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British Journal of Oral and Maxillofacial Surgery 51 (2013) 469472

How do I manage restricted mouth opening secondary to
problems with the temporomandibular joint?
Andrew J. Sidebottom
Consultant Oral and Maxillofacial Surgeon, Queens Medical Centre, Nottingham University Hospitals, Derby Road, Nottingham NG7 2UH, United

Accepted 4 December 2012

Available online 12 February 2013


Restricted mouth opening is a common problem that presents to secondary care, and management depends on the primary cause. The
most common differential diagnoses related to the temporomandibular joint (TMJ) include muscle spasm secondary to pain, anchored disc
phenomenon, irreducible anterior disc displacement, rheumatoid diseases, and ankylosis. In this paper each is considered in turn.
2012 The British Association of Oral and Maxillofacial Surgeons. Published by Elsevier Ltd. All rights reserved.

Keywords: TMJ pain; Trismus; TMJ arthroscopy; TMJ discectomy; TMJ replacement; TMJ ankylosis; TMJ anchored disc phenomenon; TMJ anterior disc
displacement; MRI scan; CT scan

Introduction indicated when diagnostic arthroscopy confirms a torn disc

or damage to the surface of the joint, and when symptoms fail
Management of restricted mouth opening depends on the to improve. Where ankylosis or collapse of the joint is pos-
primary cause, and includes anchored disc phenomenon in sible then use of three-dimensional computed tomography
younger patients, irreducible anterior disc displacement usu- (CT) is invaluable to evaluate the surfaces of the joint and
ally in somewhat older patients, and degenerative disease the relation to underlying structures. Vascular imaging may
in elderly patients. Across all age groups rheumatoid dis- be helpful when joint replacement is considered and anky-
eases and ankylosis can also present. Initial management lotic tissue extends medially. Total joint replacement is the
in all cases should be conservative with rest, non-steroidal final common pathway when open surgery, and management
anti-inflammatory drugs (NSAID) and a bite splint1 unless of ankylosis or rheumatoid diseases fail. Outcomes in the
clinical findings and orthopantograms (OPG) clearly show medium term are good, but as long-term outcomes beyond
collapse of the joint or ankylosis. When these fail, arthroscopy 20 years are still unknown, replacement should be used only
or arthrocentesis is often beneficial particularly in dis- as a last resort and according to guidelines from the National
eases related to the disc or lubrication of the joint. Failed Institute for Health and Clinical Excellence (NICE).3
arthroscopy at least provides a diagnosis and can further Patients who present to secondary care with limited open-
guide management. Diagnosis can be supplemented by mag- ing (trismus) should initially have a full clinical examination
netic resonance imaging (MRI)2 although the position of the to discover whether the primary cause is articular or extra-
disc and mobility do not necessitate surgical correction. Open articular. The latter includes infective or inflammatory causes
joint surgery (discectomy, condylar shave, or eminoplasty) is with secondary muscle spasm. The history should show
whether there is pain, restriction, locking, and joint noise.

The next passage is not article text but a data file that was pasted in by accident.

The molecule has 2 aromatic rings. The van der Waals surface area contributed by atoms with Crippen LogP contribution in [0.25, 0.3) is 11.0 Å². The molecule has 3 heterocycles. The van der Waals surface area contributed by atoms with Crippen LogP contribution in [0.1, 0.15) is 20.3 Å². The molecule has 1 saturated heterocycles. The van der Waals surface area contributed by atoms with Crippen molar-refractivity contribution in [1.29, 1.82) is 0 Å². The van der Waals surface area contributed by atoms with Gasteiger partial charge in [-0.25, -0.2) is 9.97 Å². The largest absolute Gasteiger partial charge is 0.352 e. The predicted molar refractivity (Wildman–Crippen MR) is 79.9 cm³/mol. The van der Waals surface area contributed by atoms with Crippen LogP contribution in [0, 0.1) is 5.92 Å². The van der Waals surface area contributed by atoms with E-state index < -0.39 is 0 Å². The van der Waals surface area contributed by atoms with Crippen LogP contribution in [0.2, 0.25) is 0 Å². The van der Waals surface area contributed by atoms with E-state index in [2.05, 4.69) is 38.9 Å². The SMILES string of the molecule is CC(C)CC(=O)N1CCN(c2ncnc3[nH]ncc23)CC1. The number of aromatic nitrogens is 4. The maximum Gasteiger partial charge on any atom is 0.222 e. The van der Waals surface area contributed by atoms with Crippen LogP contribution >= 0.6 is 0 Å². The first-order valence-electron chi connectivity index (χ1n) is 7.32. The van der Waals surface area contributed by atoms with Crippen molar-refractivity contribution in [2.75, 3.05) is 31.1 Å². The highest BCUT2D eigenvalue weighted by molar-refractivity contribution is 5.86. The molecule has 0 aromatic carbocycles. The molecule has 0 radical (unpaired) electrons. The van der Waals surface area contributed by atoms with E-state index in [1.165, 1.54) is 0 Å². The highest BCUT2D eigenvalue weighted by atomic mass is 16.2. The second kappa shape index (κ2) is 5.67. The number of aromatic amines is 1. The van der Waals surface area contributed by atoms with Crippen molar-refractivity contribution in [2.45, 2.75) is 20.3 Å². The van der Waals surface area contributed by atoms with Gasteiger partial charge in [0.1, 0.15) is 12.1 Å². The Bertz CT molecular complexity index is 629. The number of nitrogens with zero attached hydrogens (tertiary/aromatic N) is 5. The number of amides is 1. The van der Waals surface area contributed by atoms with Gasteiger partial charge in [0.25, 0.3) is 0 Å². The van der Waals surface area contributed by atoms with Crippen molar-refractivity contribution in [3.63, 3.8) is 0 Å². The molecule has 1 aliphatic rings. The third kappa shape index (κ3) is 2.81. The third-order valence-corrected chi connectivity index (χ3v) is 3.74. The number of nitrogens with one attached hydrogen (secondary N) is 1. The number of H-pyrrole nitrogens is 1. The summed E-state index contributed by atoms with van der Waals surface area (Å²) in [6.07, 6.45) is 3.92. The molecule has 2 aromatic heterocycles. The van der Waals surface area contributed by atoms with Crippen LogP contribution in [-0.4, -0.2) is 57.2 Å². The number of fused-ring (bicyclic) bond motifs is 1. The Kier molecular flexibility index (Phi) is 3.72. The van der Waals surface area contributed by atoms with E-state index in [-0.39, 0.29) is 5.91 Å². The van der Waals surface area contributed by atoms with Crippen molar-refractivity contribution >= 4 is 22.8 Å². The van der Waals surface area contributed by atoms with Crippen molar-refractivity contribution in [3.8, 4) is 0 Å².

Symptoms of the other joint being involved, local problems
Tel.: +44 1159249924x65895; fax: +44 115 8493386. with the head and neck, or other systemic diseases should
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also be investigated. Examination should include assessment

0266-4356/$ see front matter 2012 The British Association of Oral and Maxillofacial Surgeons. Published by Elsevier Ltd. All rights reserved.
470 A.J. Sidebottom / British Journal of Oral and Maxillofacial Surgery 51 (2013) 469472

of the movement of each joint, measurement of mouth open- ment is often reasonable, which suggests that the disc is
ing and lateral deviation, and palpation for muscle spasm, possibly being held anteriorly by a pterygoid muscle spasm
joint noise, and tenderness. Lateral deviation helps to ascer- or intra-articular pain and subconscious restriction. An MRI
tain whether there is movement in the upper joint space; there study on patients who are asked to deviate either way rather
is loss of contralateral movement where this is involved. than to protrude would be interesting as it may show a dif-
ferent outcome. However, MRI is not therapeutic and often
under diagnoses and over diagnoses tears in the disc.
Muscle spasm Subsequent arthroscopy or arthrocentesis not only aids
diagnosis, but also elicits a cure in over 80%.7 Arthroscopic
Masseteric spasm is common secondary to infections in the examination often shows evidence that the surfaces of the
region of the angle of the mandible. It presents acutely and joint have been stuck together and fibrillations are visible.
is often associated with facial swelling. The primary cause Occasional fibrosis can be broken down with the scope, or
should be managed appropriately. rarely a torn disc may be discovered.
Patients with secondary myofascial pain sometimes have Failure to respond to arthroscopy may indicate open
restricted opening. They will have tenderness and there will surgery depending on the findings. Fortunately, patients with
be areas of palpable spasm in the masticatory muscles. Initial an arthroscopically diagnosed torn disc (Wilkes stage 5) can
management is with rest, NSAID, and nocturnal bite splints. recover and this finding should not always indicate operation
Low dose tricyclic medication or botulinum injections4 into regardless of outcome.